The architecture, somewhat Persian in style, shows each level lined with arched niches. Colorful and artistic graffiti decorates the outside walls. 

Lotus Temple

The Lotus Temple, popularly known as the Bahá’í House of Worship, is an architectural marvel shaped like a blooming lotus flower. Constructed of white marble, the temple includes 27 petal-like structures, symbolizing unity in diversity, a principle promoted by the Bahá’í faith. The designer was the Iranian/Canadian architect Faribo Fariboz Sahiba.

Humayun’s Tomb

A UNESCO World Heritage Site, the palatial 16th century Humayun’s Tomb represents a masterpiece of Mughal architecture. Humayun was the son and successor to Babur and ruled as the 2nd Mughal Emperor.

The tomb features a grand red sandstone structure adorned with intricate marble inlays and ornate domes. Surrounded by lush gardens, the tomb’s symmetrical design and Persian influences reflect a blend of Islamic and Indian architectural styles.

Humayun’s Tomb was the first garden-tomb on the Indian subcontinent. It inspired several major architectural innovations and acted as a forerunner to the Taj Mahal. However, here it was the wife who ordered the construction of this opulent monument to honor her husband, the Emperor Humayon. Overall, the large compound includes several other smaller tombs and monuments scattered about the gardens.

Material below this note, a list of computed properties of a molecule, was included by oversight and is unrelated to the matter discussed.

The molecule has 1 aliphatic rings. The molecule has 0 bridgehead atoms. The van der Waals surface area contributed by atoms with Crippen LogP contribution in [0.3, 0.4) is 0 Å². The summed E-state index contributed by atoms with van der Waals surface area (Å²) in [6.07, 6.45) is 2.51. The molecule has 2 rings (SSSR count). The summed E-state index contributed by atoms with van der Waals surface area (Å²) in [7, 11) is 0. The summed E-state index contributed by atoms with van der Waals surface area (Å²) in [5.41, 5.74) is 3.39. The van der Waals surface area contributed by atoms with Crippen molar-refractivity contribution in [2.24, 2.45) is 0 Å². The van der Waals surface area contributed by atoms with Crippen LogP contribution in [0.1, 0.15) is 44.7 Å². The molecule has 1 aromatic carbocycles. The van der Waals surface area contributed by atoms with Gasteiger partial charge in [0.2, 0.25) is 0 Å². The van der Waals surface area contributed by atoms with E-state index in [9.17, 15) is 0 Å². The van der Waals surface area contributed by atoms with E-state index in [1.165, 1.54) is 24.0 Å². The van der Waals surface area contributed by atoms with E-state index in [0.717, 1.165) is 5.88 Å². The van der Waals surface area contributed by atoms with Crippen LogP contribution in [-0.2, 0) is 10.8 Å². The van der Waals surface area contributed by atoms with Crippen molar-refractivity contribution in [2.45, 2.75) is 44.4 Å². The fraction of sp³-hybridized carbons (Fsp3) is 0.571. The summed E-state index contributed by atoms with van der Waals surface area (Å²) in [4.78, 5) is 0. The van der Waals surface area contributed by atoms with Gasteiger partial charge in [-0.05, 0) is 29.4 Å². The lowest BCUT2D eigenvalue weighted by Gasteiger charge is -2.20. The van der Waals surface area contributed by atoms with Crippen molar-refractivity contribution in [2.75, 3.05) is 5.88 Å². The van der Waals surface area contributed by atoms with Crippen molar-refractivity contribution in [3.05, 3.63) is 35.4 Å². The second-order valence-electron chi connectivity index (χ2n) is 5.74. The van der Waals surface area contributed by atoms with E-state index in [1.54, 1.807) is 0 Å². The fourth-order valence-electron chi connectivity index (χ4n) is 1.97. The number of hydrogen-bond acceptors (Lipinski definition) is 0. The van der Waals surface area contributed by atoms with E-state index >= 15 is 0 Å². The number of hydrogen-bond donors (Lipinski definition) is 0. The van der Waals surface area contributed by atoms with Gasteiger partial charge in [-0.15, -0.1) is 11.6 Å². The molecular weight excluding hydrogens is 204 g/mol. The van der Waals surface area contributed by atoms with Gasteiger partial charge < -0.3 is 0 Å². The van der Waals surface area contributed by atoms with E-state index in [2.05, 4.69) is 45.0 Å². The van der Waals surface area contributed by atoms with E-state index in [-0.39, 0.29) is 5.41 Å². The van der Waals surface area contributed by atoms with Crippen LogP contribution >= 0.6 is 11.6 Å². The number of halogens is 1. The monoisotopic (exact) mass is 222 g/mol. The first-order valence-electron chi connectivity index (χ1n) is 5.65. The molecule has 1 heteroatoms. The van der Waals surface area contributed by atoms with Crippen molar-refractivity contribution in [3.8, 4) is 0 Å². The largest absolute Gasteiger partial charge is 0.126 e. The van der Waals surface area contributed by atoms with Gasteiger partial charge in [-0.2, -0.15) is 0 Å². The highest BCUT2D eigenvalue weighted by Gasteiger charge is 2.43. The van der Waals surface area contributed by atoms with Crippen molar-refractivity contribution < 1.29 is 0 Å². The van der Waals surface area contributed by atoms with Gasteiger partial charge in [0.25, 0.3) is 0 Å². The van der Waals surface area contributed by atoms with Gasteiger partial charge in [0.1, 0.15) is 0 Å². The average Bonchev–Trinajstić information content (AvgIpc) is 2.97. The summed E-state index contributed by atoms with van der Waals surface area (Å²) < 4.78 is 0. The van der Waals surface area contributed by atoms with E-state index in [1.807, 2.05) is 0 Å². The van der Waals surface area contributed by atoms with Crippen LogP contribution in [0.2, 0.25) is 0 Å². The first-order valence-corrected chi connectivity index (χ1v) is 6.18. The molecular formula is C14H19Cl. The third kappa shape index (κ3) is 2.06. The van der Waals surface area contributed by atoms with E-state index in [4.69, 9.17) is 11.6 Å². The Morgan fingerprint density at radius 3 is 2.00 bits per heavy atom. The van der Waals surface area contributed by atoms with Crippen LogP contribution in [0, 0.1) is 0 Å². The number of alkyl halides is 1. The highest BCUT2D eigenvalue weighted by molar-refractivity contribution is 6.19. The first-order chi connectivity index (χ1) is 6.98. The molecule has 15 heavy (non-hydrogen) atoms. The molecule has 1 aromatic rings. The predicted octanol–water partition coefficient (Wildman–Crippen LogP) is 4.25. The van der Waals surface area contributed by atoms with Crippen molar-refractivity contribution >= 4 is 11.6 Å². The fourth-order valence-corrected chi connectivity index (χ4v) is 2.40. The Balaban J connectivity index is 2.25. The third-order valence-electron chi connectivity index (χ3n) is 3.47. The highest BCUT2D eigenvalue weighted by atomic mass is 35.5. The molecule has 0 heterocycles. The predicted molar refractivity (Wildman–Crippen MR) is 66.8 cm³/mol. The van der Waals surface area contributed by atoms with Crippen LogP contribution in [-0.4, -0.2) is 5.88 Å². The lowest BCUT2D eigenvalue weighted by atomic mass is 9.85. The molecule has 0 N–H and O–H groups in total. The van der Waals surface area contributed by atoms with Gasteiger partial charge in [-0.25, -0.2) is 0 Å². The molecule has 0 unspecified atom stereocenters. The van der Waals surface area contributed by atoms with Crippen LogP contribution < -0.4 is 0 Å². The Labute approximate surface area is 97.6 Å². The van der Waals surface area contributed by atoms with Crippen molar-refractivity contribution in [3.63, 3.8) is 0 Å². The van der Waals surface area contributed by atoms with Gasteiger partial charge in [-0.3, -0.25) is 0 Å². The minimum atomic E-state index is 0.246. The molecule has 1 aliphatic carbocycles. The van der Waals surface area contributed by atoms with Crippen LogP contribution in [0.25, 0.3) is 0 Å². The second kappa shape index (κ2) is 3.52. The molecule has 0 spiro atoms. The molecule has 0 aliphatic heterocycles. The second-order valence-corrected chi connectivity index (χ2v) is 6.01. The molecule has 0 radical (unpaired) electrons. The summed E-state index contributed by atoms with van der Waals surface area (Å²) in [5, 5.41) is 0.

Raj Ghats

There exists many ghats about Delhi and India. A ghat consists of steps which lead down to a body of water where both bathing or cremation can occur. Delhi’s Raj Ghat denotes the memorial complex which consists of the memorials to its royal elites. 

Tranquil site honoring Mahatma Gandhi

A simple black marble platform marks the spot where Mahatma Gandhi was cremated after his assassination in 1948. It became the first memorial dedicated here. Upon his death, Gandhi requested his ashes be spread upon the Ganges. His two youngest sons sifted his ashes and took them to the city of Allahabad. There, they poured Gandhi’s ashes into the Ganges as per Hindu tradition. 

Over the years, the Raj Ghat expanded to include memorials to other leaders, including Jawaharlal Nehru, Indira Gandhi, and her son Rajiv Gandhi, both assassinated, as well as other freedom fighters, prime ministers, and politicians.